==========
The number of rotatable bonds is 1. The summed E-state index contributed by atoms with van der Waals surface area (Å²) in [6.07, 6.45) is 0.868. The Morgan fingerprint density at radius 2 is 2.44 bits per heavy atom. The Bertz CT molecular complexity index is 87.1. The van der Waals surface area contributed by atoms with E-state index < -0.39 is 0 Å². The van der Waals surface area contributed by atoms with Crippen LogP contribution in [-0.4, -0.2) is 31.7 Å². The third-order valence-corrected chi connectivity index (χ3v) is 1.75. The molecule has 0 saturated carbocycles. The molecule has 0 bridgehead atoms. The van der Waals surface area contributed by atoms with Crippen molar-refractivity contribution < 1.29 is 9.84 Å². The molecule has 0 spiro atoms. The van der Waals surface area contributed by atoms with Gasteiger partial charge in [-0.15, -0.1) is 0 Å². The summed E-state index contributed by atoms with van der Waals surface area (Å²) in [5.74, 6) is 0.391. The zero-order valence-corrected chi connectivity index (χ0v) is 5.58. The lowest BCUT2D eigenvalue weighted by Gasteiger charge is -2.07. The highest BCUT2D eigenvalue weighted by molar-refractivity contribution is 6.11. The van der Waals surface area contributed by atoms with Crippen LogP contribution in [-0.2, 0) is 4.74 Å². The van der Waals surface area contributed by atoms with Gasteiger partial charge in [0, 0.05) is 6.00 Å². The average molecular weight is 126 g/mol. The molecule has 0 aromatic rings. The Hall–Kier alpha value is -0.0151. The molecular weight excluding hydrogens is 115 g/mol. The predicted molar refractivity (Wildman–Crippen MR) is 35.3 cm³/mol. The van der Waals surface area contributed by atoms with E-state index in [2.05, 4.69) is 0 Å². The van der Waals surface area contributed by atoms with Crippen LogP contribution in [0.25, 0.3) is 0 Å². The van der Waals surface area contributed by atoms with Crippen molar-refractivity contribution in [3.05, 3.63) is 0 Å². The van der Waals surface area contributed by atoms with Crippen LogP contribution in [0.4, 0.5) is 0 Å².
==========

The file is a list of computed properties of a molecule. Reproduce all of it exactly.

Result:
The number of rotatable bonds is 1. The summed E-state index contributed by atoms with van der Waals surface area (Å²) in [6.07, 6.45) is 0.868. The Morgan fingerprint density at radius 2 is 2.44 bits per heavy atom. The Bertz CT molecular complexity index is 87.1. The van der Waals surface area contributed by atoms with E-state index < -0.39 is 0 Å². The van der Waals surface area contributed by atoms with Crippen LogP contribution in [-0.4, -0.2) is 31.7 Å². The third-order valence-corrected chi connectivity index (χ3v) is 1.75. The molecule has 0 saturated carbocycles. The molecule has 0 bridgehead atoms. The van der Waals surface area contributed by atoms with Crippen molar-refractivity contribution < 1.29 is 9.84 Å². The molecule has 0 spiro atoms. The van der Waals surface area contributed by atoms with Gasteiger partial charge in [-0.15, -0.1) is 0 Å². The summed E-state index contributed by atoms with van der Waals surface area (Å²) in [5.74, 6) is 0.391. The zero-order valence-corrected chi connectivity index (χ0v) is 5.58. The lowest BCUT2D eigenvalue weighted by Gasteiger charge is -2.07. The highest BCUT2D eigenvalue weighted by molar-refractivity contribution is 6.11. The van der Waals surface area contributed by atoms with Crippen LogP contribution in [-0.2, 0) is 4.74 Å². The van der Waals surface area contributed by atoms with Gasteiger partial charge in [0, 0.05) is 6.00 Å². The average molecular weight is 126 g/mol. The molecule has 0 aromatic rings. The Hall–Kier alpha value is -0.0151. The molecular weight excluding hydrogens is 115 g/mol. The predicted molar refractivity (Wildman–Crippen MR) is 35.3 cm³/mol. The van der Waals surface area contributed by atoms with E-state index in [2.05, 4.69) is 0 Å². The van der Waals surface area contributed by atoms with Crippen LogP contribution in [0.25, 0.3) is 0 Å². The van der Waals surface area contributed by atoms with Crippen molar-refractivity contribution in [3.05, 3.63) is 0 Å². The van der Waals surface area contributed by atoms with Crippen LogP contribution in [0.4, 0.5) is 0 Å².